Bulk Of Libyan Oil Infrastructure Now In Rebel Hands As Paralyzed Libyan Oil Trade Threatens European Economies

In David Greely's note which we noted earlier, in addition to debunking speculation that OPEC has much if any spare excess capacity, confirming Jim Rogers' point from a week earlier, he observes that more than half of the country's oil infrastructure may already be in the hands of rebels. Whether this will merely reinforce Gaddafi's resolve to let everything burn in his wake is still unknown - repeated rumors that he is seeking to hand over power peacefully have so far been squashed, as the offensive against rebels accelerates. In the meantime Reuters reports that European oil imports are about to get very complicated, making life for Italy, which is most reliant on Libyan oil, quite complicated: "Libyan oil trade has been paralysed as banks decline to clear payments in dollars due to U.S. sanctions, trading sources told Reuters on Tuesday. The move follows a decision by major U.S. oil firms to halt trade with Libya and will complicate deals for European firms to buy Libyan oil. Around half of Libya's oil output, or more than 1 percent of global supply, has already been choked off by lethal clashes between rebels and forces loyal to Libyan leader Muammar Gaddafi. . Oil prices hit their highest levels since September 2008 on Monday." We anticipate that NATO forces with GCC backing, will find a way to institute a no fly zone to prevent an all out "Saddam" response which could see all the oil holdings in rebel hands be destroyed in retribution by the Gaddafi regime, which we are skeptical will result in dropping oil prices.

From Goldman's Greely:

Based on company reports, we estimate that close to 1 million b/d of the total Libyan production capacity of around 1.6 million b/d is currently either shut-in or cannot be exported. Assuming that all oil fields and export terminals controlled by the opposition are currently offline, the disruptions could be larger than our current estimates (Exhibit 2). However, given the unstable situation in the country, it is sometimes very difficult to determine who actually controls the asset. We have seen conflicting reports in which both the government and the opposing forces claim control over the same ports and fields.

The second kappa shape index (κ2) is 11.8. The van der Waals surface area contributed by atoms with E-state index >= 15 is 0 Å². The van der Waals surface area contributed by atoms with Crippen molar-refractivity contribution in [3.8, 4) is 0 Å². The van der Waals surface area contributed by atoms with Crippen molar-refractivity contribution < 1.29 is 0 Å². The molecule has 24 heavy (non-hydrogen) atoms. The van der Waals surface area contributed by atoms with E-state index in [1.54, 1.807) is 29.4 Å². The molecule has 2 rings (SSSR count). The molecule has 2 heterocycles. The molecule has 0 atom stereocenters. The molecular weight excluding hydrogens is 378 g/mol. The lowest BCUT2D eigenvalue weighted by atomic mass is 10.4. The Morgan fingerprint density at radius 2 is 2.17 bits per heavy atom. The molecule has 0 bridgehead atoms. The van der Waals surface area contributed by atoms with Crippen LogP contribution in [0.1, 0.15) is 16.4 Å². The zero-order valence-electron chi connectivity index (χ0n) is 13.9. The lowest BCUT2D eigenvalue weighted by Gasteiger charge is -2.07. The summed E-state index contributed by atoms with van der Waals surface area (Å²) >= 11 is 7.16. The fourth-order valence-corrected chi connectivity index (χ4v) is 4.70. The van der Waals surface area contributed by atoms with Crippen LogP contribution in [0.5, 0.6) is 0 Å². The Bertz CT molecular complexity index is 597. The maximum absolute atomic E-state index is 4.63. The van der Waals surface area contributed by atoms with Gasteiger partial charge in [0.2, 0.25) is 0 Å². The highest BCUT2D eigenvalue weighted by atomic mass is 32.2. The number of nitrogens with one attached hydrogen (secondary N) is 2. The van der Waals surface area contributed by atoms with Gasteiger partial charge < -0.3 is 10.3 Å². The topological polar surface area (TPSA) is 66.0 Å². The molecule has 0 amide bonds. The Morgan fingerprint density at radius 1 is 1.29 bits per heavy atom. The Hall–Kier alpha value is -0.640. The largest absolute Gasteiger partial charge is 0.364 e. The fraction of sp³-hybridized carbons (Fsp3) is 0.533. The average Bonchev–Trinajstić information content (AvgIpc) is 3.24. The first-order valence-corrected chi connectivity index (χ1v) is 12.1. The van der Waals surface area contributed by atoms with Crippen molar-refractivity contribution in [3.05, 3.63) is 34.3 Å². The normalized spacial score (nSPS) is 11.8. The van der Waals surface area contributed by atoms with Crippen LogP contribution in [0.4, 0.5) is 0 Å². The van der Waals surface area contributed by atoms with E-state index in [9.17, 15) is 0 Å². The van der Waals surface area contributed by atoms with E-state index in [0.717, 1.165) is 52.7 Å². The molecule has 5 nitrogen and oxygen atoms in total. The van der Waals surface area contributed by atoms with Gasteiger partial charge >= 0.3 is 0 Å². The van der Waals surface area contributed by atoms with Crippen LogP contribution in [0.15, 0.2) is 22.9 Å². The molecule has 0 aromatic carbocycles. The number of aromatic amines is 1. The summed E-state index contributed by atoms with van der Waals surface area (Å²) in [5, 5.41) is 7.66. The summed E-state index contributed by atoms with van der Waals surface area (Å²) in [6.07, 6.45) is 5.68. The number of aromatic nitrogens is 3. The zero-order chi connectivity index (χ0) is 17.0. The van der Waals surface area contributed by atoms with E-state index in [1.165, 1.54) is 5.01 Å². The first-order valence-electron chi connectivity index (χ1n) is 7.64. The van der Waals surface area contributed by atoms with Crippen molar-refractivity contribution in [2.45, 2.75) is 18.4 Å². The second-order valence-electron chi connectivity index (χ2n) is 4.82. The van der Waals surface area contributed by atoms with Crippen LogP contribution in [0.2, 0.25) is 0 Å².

The market has also become increasingly concerned about further contagion in the region. While we continue to believe that it is unlikely that the turmoil will spread to the richer and politically more stable GCC countries, there are a number of economies with similar traits to Libya that could be susceptible to further contagion, namely Algeria, Syria and in the extreme maybe even Iran. The question therefore arises how much spare capacity is left to absorb potential supply disruptions in other countries?

And more from Reuters on the complete halt in oil trading which threatens to send European gasoline prices to all time records:

Banks don't want to finance the system in Libya, so for the moment no one is getting money for oil. There are big problems for payments," said a senior trader with a European oil company.

Sources at or close to major European buyers of Libyan crude, including Italy's Eni and Saras, said the decision by banks to stop export financing of Libyan crude had virtually brought all transactions to a halt.

"It's not a matter of choice, there is an embargo on U.S. dollars coming in and out of Libya," said a trader with one of the firms, referring to banks' resistance to clear payments in the U.S. currency.

"All U.S. dollar transactions are being blocked," the trader said, adding it was not clear at this stage if payments were possible in other currencies.

 Western countries, the European Union and United Nations have imposed sanctions on Libya and frozen government assets in response to forces loyal to Gaddafi firing on protesters.

"Sometimes it is easier not to trade at all than to trade with many caveats," said an oil trader working for a major international bank, adding longer-term EU law interpretations could reopen some paths for trade.

"If you can prove that money from oil purchased goes back to accounts not controlled by Gadaffi and family, perhaps you could argue that you are buying oil for humanitarian purposes and that the money would flow back into the country," he said.